Pak Army trying to get Haqqanis postwar Afghan setup
Pakistan Army is trying to exploit the troubled US military efforts in Afghanistan to sew up a deal with Afghan President.
New York: Pakistan Army is trying to
exploit the troubled US military efforts in Afghanistan to sew
up a deal with Afghan President to incorporate Haqqani network
in the war-ravaged nation`s postwar setup.
Army Chief General Parvez Ashfaq Kayani and his spy
chief Lt Gen Ahmad Shuja Pasha are shuttling between Islamabad
and Kabul to broker a deal with Hamid Karzai to incorporate
Pakistan ISI longtime asset Haqqani network in a future deal
on the war-torn nation.
The Pakistani generals are telling Karzai that they
agree with his assessment that the US cannot win in
Afghanistan and a postwar setup in the country should include
the Haqqanis - who have given protection to Al Qaeda
leadership for almost nine years now, New York Times reported
today quoting highly placed Afghan and Pakistani officials.
The Haqqani network has long been Pakistan`s crucial
anti-India asset and has remained virtually untouched by
Pakistani forces in their redoubt inside Pakistan, in the
tribal areas on the Afghan border, even as the Americans have
pressed Pakistan for an offensive against it.
The Americans have long suspicion that the Pakistani
were holding the Haqqanis in reserve for such a moment, as a
lever to shape the outcome of war in its favour.
This scenario is being watched with nervousness in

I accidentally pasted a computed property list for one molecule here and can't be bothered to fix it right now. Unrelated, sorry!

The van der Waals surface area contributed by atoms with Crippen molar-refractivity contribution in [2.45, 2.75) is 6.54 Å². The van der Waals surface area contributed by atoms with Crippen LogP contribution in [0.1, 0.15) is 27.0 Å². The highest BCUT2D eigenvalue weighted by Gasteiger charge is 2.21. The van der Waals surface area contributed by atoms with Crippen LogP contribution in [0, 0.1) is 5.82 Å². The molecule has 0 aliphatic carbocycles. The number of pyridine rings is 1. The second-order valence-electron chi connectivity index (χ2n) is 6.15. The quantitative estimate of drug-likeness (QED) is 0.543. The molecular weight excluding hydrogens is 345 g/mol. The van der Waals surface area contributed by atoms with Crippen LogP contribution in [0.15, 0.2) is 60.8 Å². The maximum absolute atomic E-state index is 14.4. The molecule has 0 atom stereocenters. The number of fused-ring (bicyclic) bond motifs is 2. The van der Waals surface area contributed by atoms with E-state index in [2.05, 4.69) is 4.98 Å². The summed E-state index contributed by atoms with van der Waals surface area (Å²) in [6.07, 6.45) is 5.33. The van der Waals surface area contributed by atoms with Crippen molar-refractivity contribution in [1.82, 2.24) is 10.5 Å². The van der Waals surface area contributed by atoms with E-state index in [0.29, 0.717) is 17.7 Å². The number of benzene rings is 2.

Washington as it would give Islamabad important influence in
Kabul, but undermine US interest, the paper said.
The dismissal of Gen Stanley A McChrystal will almost
certainly embolden the Pakistanis in their plan as they detect
increasing American uncertainty, Pakistani officials said.
The Pakistani Army chief Gen Ashfaq Parvez Kayani,
preferred General McChrystal to his successor, Gen David H
Petraeus, whom he considers more of a politician than a
military strategist, said people who had spoken recently with
Pakistan is presenting itself as the new viable
partner for Afghanistan to President Hamid Karzai, who has
soured on the Americans. Pakistani officials say they can
deliver the network of Sirajuddin Haqqani, an ally of al Qaeda
who runs a major part of the insurgency in Afghanistan, into a
In addition, Afghan officials say, the Pakistanis are
pushing various other proxies, with General Kayani personally
offering to broker a deal with the Taliban leadership.
In a sign of shift of momentum, the two Pakistani
generals are scheduled to fly to Kabul on Monday, as part of
efforts to deliver the network of Sirajuddin Haqqani, an ally
of al Qaeda into a power sharing arrangement.
General Petraeus told Congress last week that Haqqani
fighters were responsible for recent major attacks in Kabul
and the Bagram Air Base in Afghanistan, adding that he had
informed General Kayani.
Some officials in the Obama administration have not
ruled out incorporating the Haqqani network in an Afghan
settlement, though they stress that President Obama`s policy
calls for al Qaeda to be separated from the network. American
officials are skeptical that that can be accomplished.
Richard C Holbrooke, the Obama administration’s
special envoy to Pakistan and Afghanistan, said on a visit to
Islamabad last weekend that it was "hard to imagine" the
Haqqani network in an Afghan arrangement, but added, "Who
At a briefing this week at the headquarters of
Pakistan`s premier spy agency, Inter-Services Intelligence,
Pakistani analysts laid out a view of the war that dovetailed
neatly with the doubts expressed by Karzai. They depicted a
stark picture of an American military campaign in Afghanistan
"that will not succeed."